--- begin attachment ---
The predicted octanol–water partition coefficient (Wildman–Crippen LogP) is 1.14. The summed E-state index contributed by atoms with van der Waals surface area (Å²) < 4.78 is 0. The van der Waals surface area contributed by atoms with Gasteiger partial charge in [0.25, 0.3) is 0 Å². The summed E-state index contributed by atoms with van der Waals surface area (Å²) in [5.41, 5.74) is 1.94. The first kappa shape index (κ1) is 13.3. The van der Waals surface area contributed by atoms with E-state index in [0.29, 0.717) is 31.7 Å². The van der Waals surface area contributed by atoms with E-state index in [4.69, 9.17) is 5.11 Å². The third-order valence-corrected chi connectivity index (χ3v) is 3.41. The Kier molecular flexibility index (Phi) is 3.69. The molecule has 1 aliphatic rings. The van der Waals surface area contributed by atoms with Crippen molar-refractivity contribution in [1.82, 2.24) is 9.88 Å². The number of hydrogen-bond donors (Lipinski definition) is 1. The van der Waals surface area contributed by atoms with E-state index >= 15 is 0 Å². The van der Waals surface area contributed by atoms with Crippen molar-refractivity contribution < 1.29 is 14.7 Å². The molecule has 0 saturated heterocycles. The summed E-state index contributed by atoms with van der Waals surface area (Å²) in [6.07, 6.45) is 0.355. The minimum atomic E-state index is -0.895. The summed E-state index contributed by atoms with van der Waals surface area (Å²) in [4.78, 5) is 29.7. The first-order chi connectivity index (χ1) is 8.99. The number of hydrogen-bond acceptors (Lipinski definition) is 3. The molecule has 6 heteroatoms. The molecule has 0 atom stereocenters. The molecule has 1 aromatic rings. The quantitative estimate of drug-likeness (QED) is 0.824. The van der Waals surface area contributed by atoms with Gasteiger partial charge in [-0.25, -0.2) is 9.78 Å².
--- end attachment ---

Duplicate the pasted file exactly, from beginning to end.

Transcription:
The predicted octanol–water partition coefficient (Wildman–Crippen LogP) is 1.14. The summed E-state index contributed by atoms with van der Waals surface area (Å²) < 4.78 is 0. The van der Waals surface area contributed by atoms with Gasteiger partial charge in [0.25, 0.3) is 0 Å². The summed E-state index contributed by atoms with van der Waals surface area (Å²) in [5.41, 5.74) is 1.94. The first kappa shape index (κ1) is 13.3. The van der Waals surface area contributed by atoms with E-state index in [0.29, 0.717) is 31.7 Å². The van der Waals surface area contributed by atoms with E-state index in [4.69, 9.17) is 5.11 Å². The third-order valence-corrected chi connectivity index (χ3v) is 3.41. The Kier molecular flexibility index (Phi) is 3.69. The molecule has 1 aliphatic rings. The van der Waals surface area contributed by atoms with Crippen molar-refractivity contribution in [1.82, 2.24) is 9.88 Å². The number of hydrogen-bond donors (Lipinski definition) is 1. The van der Waals surface area contributed by atoms with E-state index >= 15 is 0 Å². The van der Waals surface area contributed by atoms with Crippen molar-refractivity contribution < 1.29 is 14.7 Å². The molecule has 0 saturated heterocycles. The summed E-state index contributed by atoms with van der Waals surface area (Å²) in [6.07, 6.45) is 0.355. The minimum atomic E-state index is -0.895. The summed E-state index contributed by atoms with van der Waals surface area (Å²) in [4.78, 5) is 29.7. The first-order chi connectivity index (χ1) is 8.99. The number of hydrogen-bond acceptors (Lipinski definition) is 3. The molecule has 6 heteroatoms. The molecule has 0 atom stereocenters. The molecule has 1 aromatic rings. The quantitative estimate of drug-likeness (QED) is 0.824. The van der Waals surface area contributed by atoms with Gasteiger partial charge in [-0.25, -0.2) is 9.78 Å².